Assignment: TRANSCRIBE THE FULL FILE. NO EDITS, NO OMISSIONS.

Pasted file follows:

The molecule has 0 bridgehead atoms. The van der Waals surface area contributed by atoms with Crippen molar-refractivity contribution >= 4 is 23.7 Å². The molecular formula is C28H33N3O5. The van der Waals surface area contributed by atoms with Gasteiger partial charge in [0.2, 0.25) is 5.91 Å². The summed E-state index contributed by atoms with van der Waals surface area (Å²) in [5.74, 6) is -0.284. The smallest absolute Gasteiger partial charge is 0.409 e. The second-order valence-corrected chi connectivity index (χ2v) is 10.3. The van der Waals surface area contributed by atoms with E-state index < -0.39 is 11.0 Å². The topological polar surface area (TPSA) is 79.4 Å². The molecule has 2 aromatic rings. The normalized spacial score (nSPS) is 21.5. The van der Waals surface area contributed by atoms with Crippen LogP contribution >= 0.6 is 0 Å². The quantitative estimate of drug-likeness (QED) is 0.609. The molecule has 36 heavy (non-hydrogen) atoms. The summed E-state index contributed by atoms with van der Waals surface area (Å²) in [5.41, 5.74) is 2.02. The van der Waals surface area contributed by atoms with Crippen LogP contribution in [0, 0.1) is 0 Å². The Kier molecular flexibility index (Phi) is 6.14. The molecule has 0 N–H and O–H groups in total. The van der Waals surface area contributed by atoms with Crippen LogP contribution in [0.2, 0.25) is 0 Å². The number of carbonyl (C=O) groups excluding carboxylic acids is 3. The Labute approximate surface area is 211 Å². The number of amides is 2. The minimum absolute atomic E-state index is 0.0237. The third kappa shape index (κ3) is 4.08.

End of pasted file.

The molecule has 0 bridgehead atoms. The van der Waals surface area contributed by atoms with Crippen molar-refractivity contribution >= 4 is 23.7 Å². The molecular formula is C28H33N3O5. The van der Waals surface area contributed by atoms with Gasteiger partial charge in [0.2, 0.25) is 5.91 Å². The summed E-state index contributed by atoms with van der Waals surface area (Å²) in [5.74, 6) is -0.284. The smallest absolute Gasteiger partial charge is 0.409 e. The second-order valence-corrected chi connectivity index (χ2v) is 10.3. The van der Waals surface area contributed by atoms with E-state index < -0.39 is 11.0 Å². The topological polar surface area (TPSA) is 79.4 Å². The molecule has 2 aromatic rings. The normalized spacial score (nSPS) is 21.5. The van der Waals surface area contributed by atoms with Crippen LogP contribution >= 0.6 is 0 Å². The quantitative estimate of drug-likeness (QED) is 0.609. The molecule has 36 heavy (non-hydrogen) atoms. The summed E-state index contributed by atoms with van der Waals surface area (Å²) in [5.41, 5.74) is 2.02. The van der Waals surface area contributed by atoms with Crippen LogP contribution in [0, 0.1) is 0 Å². The Kier molecular flexibility index (Phi) is 6.14. The molecule has 0 N–H and O–H groups in total. The van der Waals surface area contributed by atoms with Crippen LogP contribution in [0.2, 0.25) is 0 Å². The number of carbonyl (C=O) groups excluding carboxylic acids is 3. The Labute approximate surface area is 211 Å². The number of amides is 2. The minimum absolute atomic E-state index is 0.0237. The third kappa shape index (κ3) is 4.08.